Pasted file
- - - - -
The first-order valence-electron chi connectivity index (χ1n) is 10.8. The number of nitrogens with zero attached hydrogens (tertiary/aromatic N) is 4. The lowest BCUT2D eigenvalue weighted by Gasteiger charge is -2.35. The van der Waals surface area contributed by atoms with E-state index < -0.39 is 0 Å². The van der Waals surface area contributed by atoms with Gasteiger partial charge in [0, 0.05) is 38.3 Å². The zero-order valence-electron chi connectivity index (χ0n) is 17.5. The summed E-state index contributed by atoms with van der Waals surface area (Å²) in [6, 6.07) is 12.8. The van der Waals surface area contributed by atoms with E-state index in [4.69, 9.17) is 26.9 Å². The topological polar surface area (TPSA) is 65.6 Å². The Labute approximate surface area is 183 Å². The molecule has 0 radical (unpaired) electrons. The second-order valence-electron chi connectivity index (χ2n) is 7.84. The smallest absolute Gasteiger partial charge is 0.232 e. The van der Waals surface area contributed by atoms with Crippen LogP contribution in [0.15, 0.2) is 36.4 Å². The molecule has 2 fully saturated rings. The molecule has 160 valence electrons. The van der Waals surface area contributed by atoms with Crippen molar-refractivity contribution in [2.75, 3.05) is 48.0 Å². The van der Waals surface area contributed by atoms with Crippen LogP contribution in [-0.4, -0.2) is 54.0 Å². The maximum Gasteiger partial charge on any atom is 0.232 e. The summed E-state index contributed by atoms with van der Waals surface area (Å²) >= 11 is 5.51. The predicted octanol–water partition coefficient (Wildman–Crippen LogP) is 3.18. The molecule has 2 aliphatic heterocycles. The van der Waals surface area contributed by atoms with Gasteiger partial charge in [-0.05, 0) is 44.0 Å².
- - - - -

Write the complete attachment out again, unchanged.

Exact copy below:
The first-order valence-electron chi connectivity index (χ1n) is 10.8. The number of nitrogens with zero attached hydrogens (tertiary/aromatic N) is 4. The lowest BCUT2D eigenvalue weighted by Gasteiger charge is -2.35. The van der Waals surface area contributed by atoms with E-state index < -0.39 is 0 Å². The van der Waals surface area contributed by atoms with Gasteiger partial charge in [0, 0.05) is 38.3 Å². The zero-order valence-electron chi connectivity index (χ0n) is 17.5. The summed E-state index contributed by atoms with van der Waals surface area (Å²) in [6, 6.07) is 12.8. The van der Waals surface area contributed by atoms with E-state index in [4.69, 9.17) is 26.9 Å². The topological polar surface area (TPSA) is 65.6 Å². The Labute approximate surface area is 183 Å². The molecule has 0 radical (unpaired) electrons. The second-order valence-electron chi connectivity index (χ2n) is 7.84. The smallest absolute Gasteiger partial charge is 0.232 e. The van der Waals surface area contributed by atoms with Crippen LogP contribution in [0.15, 0.2) is 36.4 Å². The molecule has 2 fully saturated rings. The molecule has 160 valence electrons. The van der Waals surface area contributed by atoms with Crippen molar-refractivity contribution in [2.75, 3.05) is 48.0 Å². The van der Waals surface area contributed by atoms with Crippen LogP contribution in [-0.4, -0.2) is 54.0 Å². The maximum Gasteiger partial charge on any atom is 0.232 e. The summed E-state index contributed by atoms with van der Waals surface area (Å²) >= 11 is 5.51. The predicted octanol–water partition coefficient (Wildman–Crippen LogP) is 3.18. The molecule has 2 aliphatic heterocycles. The van der Waals surface area contributed by atoms with Gasteiger partial charge in [-0.05, 0) is 44.0 Å².